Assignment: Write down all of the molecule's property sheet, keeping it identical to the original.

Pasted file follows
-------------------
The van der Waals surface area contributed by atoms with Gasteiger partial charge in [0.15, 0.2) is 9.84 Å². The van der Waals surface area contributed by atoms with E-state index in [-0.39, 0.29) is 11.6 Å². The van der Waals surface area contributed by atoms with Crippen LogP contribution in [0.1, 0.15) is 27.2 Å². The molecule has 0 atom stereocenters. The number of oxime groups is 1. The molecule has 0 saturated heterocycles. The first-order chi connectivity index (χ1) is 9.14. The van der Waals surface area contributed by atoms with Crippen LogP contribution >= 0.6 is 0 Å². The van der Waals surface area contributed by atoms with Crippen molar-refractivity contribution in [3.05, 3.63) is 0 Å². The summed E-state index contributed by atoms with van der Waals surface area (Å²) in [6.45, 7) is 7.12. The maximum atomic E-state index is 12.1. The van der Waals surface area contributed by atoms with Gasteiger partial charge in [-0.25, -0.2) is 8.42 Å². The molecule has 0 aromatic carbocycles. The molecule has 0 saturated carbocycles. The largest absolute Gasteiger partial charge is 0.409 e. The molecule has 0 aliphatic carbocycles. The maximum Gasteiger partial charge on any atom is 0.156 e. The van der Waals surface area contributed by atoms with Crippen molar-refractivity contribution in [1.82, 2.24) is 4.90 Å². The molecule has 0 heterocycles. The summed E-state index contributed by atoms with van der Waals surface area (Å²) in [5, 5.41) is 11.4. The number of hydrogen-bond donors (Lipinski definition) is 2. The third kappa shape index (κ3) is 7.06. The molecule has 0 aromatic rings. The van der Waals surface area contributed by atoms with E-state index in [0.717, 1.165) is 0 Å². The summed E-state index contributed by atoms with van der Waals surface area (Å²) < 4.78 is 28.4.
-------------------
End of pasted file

The van der Waals surface area contributed by atoms with Gasteiger partial charge in [0.15, 0.2) is 9.84 Å². The van der Waals surface area contributed by atoms with E-state index in [-0.39, 0.29) is 11.6 Å². The van der Waals surface area contributed by atoms with Crippen LogP contribution in [0.1, 0.15) is 27.2 Å². The molecule has 0 atom stereocenters. The number of oxime groups is 1. The molecule has 0 saturated heterocycles. The first-order chi connectivity index (χ1) is 9.14. The van der Waals surface area contributed by atoms with Crippen LogP contribution >= 0.6 is 0 Å². The van der Waals surface area contributed by atoms with Crippen molar-refractivity contribution in [3.05, 3.63) is 0 Å². The summed E-state index contributed by atoms with van der Waals surface area (Å²) in [6.45, 7) is 7.12. The maximum atomic E-state index is 12.1. The van der Waals surface area contributed by atoms with Gasteiger partial charge in [-0.25, -0.2) is 8.42 Å². The molecule has 0 aromatic carbocycles. The molecule has 0 saturated carbocycles. The largest absolute Gasteiger partial charge is 0.409 e. The molecule has 0 aliphatic carbocycles. The maximum Gasteiger partial charge on any atom is 0.156 e. The van der Waals surface area contributed by atoms with Crippen molar-refractivity contribution in [1.82, 2.24) is 4.90 Å². The molecule has 0 heterocycles. The summed E-state index contributed by atoms with van der Waals surface area (Å²) in [5, 5.41) is 11.4. The number of hydrogen-bond donors (Lipinski definition) is 2. The third kappa shape index (κ3) is 7.06. The molecule has 0 aromatic rings. The van der Waals surface area contributed by atoms with E-state index in [0.717, 1.165) is 0 Å². The summed E-state index contributed by atoms with van der Waals surface area (Å²) < 4.78 is 28.4.